By Patrick Brennan…
And here be the remaining games I played for the first time in June.
I’ve also been thinking of adding a spotlight game each article, something I’ve played a lot of over the years and have been re-visiting during the month. So let’s try that out as well.
BETWEEN TWO CITIES
Any game that takes 7 players well, plays at a nice filler length, gives a nice decision each turn, and all with no downtime, is a winner. And so it proves here. The decisions aren’t that deep – there are only so many ways to score and some turns are more obvious than others – but for the market it’s aiming for, it hits the right tone … enough to keep you engaged, without being frivolous or overwhelming. I’m a fan of the novelty factor as well, where you’re simultaneously building a city with each neighbour. It encourages you to make lead plays that you’re hoping your partner will follow, and this generates a satisfying social element. I liked it, centurion.
This is really just a variant of the main game, so the comments and feelings it imbues are much the same as the original. It’s still engaging enough to get lots of replay. With fewer cards in play, there’s less downtime than the original and that’s a plus. It’s also more family and social friendly – pictures just seem more “fun” than words, in the same way that family and social gamers might favour Pictionary over Scrabble. I prefer the original Codenames because it provides a bit more scope for finding and enjoying cleverness, but this provides a nice lighter mode if there’s a need. Same rating as the original.
Each turn you’re spreading out and taking territories from other players to advance along the score track fastest. The danger with biff games is the ease with which they can descend into an unwholesome whine-fest. This gets around it in two ways. First by matching the colors of the areas you need to win to the spaces on the score track (ie to pass over the next 2 spaces which happen to be yellow, you must own 2 yellow areas) so usually there’s little question on who’s area you’ll be targeting because the score track leads you there by the nose. This style of score track provides a point of interest though, nicely differentiating it from other games. Secondly, one of your two attacks is restricted to the colour rolled on your die. Areas change hands frequently, there shouldn’t be any hard feelings or whining, and the map morphs in interesting patterns (it reminds me of the old “Life” automaton) due to its elegant rule that you must commit troops to an area equal to the number of adjacent territories you own. We’ve found it more of a 20-30 minute affair, shorter than the suggested playing time, and it’s a good timeframe for it given there’s little depth, just some look-ahead at what areas you’ll want / need to be winning soon. As such, it’s more of a long filler, and played in that vein, it works just fine.
It does have a decent idea, in that each turn you play one of two cards to your scoring tableau and give one back to the dealer, who then gets to play one of these discards from the other players. But in practice it doesn’t seem to work well, as it generates downtime while players wait for the dealer to make their decision. This isn’t good given the fluffy theme doesn’t hold you in by itself. In principle you’re choosing between cards which give you submarine upgrades or points, and you can choose upgrades that give you more power (more cards to look at, etc) or more points. Basic stuff. On top of the downtime, it felt like too many fiddly rules for any payoff, and it seemed too luck based regardless of the upgrades you went for. This one sank for us.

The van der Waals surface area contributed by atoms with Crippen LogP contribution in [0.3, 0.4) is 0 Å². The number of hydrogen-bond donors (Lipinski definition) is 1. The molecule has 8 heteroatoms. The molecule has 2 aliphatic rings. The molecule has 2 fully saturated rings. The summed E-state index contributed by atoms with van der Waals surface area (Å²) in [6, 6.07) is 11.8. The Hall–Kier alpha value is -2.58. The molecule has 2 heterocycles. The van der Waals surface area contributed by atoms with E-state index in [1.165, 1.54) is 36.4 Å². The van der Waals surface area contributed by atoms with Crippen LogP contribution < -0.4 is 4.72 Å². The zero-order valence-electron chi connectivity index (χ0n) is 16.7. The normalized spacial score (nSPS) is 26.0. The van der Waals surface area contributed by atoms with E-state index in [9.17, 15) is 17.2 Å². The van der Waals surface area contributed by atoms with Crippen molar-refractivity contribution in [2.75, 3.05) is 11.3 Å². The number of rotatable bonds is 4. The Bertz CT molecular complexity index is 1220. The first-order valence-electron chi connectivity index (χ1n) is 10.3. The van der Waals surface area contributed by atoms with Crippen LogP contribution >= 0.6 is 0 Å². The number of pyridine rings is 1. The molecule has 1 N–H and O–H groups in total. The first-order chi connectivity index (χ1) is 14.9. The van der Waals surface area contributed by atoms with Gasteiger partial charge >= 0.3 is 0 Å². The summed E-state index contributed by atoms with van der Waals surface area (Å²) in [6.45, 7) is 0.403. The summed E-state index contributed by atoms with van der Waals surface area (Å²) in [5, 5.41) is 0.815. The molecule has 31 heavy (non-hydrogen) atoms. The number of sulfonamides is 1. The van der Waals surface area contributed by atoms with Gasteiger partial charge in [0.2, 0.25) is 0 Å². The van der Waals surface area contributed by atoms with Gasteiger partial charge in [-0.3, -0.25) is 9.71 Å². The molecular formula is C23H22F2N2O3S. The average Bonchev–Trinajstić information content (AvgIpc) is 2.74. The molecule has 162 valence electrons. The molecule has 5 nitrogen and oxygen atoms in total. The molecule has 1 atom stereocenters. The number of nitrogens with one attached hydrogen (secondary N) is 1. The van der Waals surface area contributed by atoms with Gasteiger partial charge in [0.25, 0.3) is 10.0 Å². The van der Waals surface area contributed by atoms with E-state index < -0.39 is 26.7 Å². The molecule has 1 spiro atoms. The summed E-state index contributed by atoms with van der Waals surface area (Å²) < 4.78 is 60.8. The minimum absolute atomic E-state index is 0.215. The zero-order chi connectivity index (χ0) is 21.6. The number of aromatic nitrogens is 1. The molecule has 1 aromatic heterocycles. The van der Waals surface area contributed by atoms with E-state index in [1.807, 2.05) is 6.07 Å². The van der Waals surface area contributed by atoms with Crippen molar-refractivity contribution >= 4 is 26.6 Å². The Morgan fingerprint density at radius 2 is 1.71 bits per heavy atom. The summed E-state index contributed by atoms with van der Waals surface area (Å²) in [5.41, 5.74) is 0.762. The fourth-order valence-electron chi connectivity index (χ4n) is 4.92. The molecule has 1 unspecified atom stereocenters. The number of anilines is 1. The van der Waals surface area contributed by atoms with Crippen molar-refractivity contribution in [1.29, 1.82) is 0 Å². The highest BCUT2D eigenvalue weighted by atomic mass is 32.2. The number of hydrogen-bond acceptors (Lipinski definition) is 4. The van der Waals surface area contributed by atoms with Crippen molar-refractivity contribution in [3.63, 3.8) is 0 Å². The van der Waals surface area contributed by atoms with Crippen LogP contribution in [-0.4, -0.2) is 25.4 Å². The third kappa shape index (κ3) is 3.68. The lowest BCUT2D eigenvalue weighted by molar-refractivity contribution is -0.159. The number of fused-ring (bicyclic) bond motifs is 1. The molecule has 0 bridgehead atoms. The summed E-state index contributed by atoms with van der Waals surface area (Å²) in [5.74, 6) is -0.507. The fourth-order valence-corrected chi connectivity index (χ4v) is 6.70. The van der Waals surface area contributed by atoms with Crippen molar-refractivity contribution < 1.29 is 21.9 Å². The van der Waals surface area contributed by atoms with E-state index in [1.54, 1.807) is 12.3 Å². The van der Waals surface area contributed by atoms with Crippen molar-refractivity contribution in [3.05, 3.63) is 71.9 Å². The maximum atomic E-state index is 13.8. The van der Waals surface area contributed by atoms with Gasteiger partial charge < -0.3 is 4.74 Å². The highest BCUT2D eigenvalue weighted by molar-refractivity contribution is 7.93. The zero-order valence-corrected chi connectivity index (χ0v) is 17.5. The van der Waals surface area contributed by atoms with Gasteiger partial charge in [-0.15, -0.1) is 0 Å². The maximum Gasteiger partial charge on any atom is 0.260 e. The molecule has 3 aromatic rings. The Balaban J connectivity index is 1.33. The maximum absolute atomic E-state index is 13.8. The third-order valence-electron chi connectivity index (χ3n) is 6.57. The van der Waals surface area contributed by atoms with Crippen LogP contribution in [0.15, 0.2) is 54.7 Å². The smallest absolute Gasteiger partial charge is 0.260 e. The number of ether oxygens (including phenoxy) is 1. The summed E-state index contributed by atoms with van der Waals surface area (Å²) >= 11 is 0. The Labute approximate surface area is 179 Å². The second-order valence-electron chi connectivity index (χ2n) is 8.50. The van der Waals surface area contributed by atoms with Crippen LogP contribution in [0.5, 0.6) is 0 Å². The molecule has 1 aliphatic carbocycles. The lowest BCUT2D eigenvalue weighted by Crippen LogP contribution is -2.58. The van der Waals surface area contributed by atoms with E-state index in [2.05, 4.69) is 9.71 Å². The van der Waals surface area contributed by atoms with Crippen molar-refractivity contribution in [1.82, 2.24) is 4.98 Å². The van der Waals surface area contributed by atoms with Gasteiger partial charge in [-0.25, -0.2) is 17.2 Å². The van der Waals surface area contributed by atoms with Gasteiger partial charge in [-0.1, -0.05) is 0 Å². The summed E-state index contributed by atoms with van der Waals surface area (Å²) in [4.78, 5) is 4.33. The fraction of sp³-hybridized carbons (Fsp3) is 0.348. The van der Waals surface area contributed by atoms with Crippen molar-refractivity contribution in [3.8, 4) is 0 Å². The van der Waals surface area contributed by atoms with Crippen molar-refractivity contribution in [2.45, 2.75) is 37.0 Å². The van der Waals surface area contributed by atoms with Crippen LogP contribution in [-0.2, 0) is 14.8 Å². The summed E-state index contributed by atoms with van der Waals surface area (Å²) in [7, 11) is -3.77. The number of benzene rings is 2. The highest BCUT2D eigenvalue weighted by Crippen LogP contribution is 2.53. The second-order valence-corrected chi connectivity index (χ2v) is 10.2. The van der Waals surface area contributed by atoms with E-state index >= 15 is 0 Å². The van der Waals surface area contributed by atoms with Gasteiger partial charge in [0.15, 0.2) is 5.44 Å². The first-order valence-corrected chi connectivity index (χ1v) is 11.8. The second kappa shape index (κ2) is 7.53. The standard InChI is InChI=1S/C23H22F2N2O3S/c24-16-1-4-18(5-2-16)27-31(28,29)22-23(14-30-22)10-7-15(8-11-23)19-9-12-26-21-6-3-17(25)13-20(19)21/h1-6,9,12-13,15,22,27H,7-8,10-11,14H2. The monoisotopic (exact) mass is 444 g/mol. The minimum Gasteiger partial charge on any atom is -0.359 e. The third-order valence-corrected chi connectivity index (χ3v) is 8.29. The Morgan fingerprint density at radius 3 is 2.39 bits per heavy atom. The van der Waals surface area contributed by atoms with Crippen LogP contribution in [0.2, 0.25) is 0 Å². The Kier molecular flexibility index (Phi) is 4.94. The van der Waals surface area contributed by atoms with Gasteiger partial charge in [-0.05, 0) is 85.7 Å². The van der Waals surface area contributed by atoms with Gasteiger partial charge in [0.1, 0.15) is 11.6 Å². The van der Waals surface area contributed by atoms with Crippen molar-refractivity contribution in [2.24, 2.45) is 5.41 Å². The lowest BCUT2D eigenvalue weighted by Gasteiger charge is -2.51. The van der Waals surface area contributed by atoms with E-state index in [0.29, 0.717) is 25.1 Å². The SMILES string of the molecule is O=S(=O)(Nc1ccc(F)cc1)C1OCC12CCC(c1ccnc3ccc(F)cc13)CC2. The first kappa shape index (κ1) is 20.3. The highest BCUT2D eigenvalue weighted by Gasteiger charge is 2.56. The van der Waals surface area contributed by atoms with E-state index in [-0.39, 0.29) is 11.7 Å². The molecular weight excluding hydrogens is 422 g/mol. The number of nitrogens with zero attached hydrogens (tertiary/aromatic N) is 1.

This is a wonderful match of mechanics and theme, using a process I haven’t seen before to create a real sense of impending and imminent doom. You’re striving to take enough money in (by taking yet more loans each turn) to pay the crippling interest on the past “loans” you’ve taken, in the hope that someone else will go bankrupt just before you do, in which case you get to score and be in contention for the win. The problem is that the last few turns generate some wild point swings with the point-tiles changing hands via trades, and hence the game is rife with king-making decisions on whether and when to accept them or not. There’s also a high degree of uncertainty on whether any given turn is the last turn (a lot of money changes hands secretly as part of the trades), so it feels like a lottery re the point at which you go hard(er) for points. Make a wrong choice and the game blows by in the wind. These issues were enough to turn us off the game, despite the thematic appeal.
The concept is the age-old decision on whether to spend resources on buying cards, on building them to your tableau, or passing to get more resources (or buying cards that give you more resources instead of VPs). To this end, the decision making is decent – not only are you trying to develop a VP engine, but you’re trying to find cards that match up colour-wise with the other cards in your tableau. But the bidding process seems dangerous to good gaming health. Getting stuck in a bidding war while other players watch you self-destruct isn’t a lot of fun, nor is the potential ill-feeling generated by nefarious negotiation ploys (ie straight up lies on what each player is thinking of going for). Blind bidding is not my favourite game mechanic. In the end, the downsides outweighed the upsides for me.
VILLAGERS & VILLAINS
It’s pretty much a luck-fest, but at least it’s of an appropriate length and theme for that. You shoot for something you like in the draft, roll the die, and you get it if your roll equals or exceeds the card’s position in the draft. Otherwise, you get the first card in the draft. That’s luck-fest part 1. If you choose/get a monster, roll a die to see if you defeat it and get its reward, otherwise take a penalty. You want to collect cards that increase your income (surprise), give you VPs, or generate VPs via combos or monster kills. It’s one of those games where you get what you get and don’t get upset. It’s a harmless enough way to pass the time if time needs passing, without pressing too much of a replay case however.